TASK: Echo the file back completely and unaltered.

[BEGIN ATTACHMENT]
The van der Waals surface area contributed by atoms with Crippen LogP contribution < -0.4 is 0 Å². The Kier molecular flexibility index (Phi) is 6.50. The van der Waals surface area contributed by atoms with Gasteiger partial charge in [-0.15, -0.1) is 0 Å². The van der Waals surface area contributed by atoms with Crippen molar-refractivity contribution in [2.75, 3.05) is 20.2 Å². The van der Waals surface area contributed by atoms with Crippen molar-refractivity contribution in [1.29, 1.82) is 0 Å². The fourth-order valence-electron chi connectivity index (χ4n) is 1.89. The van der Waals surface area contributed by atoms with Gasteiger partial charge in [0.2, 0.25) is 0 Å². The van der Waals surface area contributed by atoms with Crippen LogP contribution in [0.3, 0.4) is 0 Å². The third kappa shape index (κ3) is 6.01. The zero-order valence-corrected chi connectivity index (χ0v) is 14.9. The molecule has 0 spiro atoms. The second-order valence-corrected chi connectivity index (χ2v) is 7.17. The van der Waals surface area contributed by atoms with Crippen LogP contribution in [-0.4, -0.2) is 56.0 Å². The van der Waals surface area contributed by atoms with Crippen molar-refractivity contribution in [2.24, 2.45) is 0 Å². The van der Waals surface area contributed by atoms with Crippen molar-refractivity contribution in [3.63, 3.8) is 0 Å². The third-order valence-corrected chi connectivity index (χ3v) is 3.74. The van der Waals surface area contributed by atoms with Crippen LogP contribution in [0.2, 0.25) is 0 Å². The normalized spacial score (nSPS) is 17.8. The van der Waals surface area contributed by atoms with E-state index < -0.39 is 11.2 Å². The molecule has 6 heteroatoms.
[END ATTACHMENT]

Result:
The van der Waals surface area contributed by atoms with Crippen LogP contribution < -0.4 is 0 Å². The Kier molecular flexibility index (Phi) is 6.50. The van der Waals surface area contributed by atoms with Gasteiger partial charge in [-0.15, -0.1) is 0 Å². The van der Waals surface area contributed by atoms with Crippen molar-refractivity contribution in [2.75, 3.05) is 20.2 Å². The van der Waals surface area contributed by atoms with Crippen molar-refractivity contribution in [1.29, 1.82) is 0 Å². The fourth-order valence-electron chi connectivity index (χ4n) is 1.89. The van der Waals surface area contributed by atoms with Gasteiger partial charge in [0.2, 0.25) is 0 Å². The van der Waals surface area contributed by atoms with Crippen LogP contribution in [0.3, 0.4) is 0 Å². The third kappa shape index (κ3) is 6.01. The zero-order valence-corrected chi connectivity index (χ0v) is 14.9. The molecule has 0 spiro atoms. The second-order valence-corrected chi connectivity index (χ2v) is 7.17. The van der Waals surface area contributed by atoms with Crippen LogP contribution in [-0.4, -0.2) is 56.0 Å². The van der Waals surface area contributed by atoms with Crippen molar-refractivity contribution in [2.24, 2.45) is 0 Å². The van der Waals surface area contributed by atoms with Crippen molar-refractivity contribution in [3.63, 3.8) is 0 Å². The third-order valence-corrected chi connectivity index (χ3v) is 3.74. The van der Waals surface area contributed by atoms with Crippen LogP contribution in [0.2, 0.25) is 0 Å². The normalized spacial score (nSPS) is 17.8. The van der Waals surface area contributed by atoms with E-state index < -0.39 is 11.2 Å². The molecule has 6 heteroatoms.